The what3words address takes you to a car park by Abereiddy beach. This is a pay car park and cost us £4 to park all day but the space is limited and I’m guessing it could fill up quickly during busy times. There are toilets here too.

We walked this route anti-clockwise heading inland before turning parallel to the coast. The route was clearly signposted and easy to follow. The fields were full of colour from the wild flowers.

A short section on a minor road brings you to the coast at Aber Draw where you pick up the coast path and from here on it’s a very straightforward walk with only a couple of short, steep climbs.

Porthgain is about four miles along the walk and is a good place to stop, if you need a break.

From around 1850 slate, then brick, and then granite were shipped from the harbour. The crushed granite road stone was dispensed from the massive brick built hoppers, built at the beginning of the twentieth century, directly into small ships alongside Porthgain harbour.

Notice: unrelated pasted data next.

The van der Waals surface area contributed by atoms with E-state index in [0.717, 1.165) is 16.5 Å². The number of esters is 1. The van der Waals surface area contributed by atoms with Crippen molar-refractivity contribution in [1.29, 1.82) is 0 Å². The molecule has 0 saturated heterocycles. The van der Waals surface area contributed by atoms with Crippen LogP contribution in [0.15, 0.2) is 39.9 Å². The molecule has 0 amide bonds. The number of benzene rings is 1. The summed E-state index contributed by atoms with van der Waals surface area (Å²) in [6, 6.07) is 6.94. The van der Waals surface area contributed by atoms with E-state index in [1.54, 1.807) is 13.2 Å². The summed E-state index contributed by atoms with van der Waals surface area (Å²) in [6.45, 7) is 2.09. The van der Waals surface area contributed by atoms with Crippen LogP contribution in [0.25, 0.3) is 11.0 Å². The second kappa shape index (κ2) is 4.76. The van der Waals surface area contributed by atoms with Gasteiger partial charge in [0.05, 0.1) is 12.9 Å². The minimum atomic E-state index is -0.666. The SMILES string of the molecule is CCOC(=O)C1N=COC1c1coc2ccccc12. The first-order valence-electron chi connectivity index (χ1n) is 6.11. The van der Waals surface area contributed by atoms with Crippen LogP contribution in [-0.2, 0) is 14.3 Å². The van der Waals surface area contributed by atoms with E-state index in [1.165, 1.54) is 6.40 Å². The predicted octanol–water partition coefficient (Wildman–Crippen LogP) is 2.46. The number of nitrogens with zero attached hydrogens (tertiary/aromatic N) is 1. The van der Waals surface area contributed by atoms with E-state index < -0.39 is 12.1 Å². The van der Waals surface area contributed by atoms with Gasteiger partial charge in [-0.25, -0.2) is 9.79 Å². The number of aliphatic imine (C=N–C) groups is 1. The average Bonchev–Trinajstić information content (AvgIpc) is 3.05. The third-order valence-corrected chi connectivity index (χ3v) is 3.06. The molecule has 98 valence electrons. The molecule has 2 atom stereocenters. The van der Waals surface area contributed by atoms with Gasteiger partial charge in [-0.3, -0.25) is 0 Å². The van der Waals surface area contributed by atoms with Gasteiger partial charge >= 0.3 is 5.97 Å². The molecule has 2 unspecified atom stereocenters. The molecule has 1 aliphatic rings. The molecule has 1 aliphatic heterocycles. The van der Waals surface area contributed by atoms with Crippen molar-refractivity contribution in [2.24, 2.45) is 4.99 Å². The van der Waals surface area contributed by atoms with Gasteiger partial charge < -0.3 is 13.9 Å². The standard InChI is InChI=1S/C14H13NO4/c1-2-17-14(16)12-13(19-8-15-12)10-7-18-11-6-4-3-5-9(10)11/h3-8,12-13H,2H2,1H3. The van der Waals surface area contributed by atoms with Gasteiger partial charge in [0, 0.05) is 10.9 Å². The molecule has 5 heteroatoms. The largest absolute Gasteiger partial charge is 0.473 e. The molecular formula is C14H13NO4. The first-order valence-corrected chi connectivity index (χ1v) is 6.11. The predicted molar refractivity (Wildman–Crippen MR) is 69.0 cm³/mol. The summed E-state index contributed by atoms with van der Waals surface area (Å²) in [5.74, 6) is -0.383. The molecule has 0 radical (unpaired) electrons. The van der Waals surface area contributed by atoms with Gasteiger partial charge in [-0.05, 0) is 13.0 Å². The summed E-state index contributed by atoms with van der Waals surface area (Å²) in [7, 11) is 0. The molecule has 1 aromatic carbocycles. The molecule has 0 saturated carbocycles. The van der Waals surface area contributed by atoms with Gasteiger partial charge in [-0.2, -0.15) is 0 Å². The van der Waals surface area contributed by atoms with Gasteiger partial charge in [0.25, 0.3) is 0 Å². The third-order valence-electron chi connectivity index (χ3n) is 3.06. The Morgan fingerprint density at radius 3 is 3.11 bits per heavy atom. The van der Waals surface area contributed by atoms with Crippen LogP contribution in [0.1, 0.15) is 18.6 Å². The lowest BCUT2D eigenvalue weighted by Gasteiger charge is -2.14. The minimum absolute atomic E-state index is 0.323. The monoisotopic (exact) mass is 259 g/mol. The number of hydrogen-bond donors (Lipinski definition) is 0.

These and earlier slate quarrying related structures including the lime kiln, harbour and pilots house can still be seen. Slate was also quarried at Abereiddi and transported along the tram road to Porthgain for export. Mining finally stopped here in the 1930s.

There’s a good pub here, a seafood restaurant/cafe (that also does take away) and galleries if you need some retail therapy. It’s a popular tourist destination and gets busy.

From here the coast path leads back to Abereiddy. Just before you descend into Abereidy the ‘Blue Lagoon,’ an old, flooded quarry will be on your right. Another popular spot.

This was a really lovely walk on a hot day; great views, open countryside and the inland section was very quiet. The only people we encountered were on the coast path.

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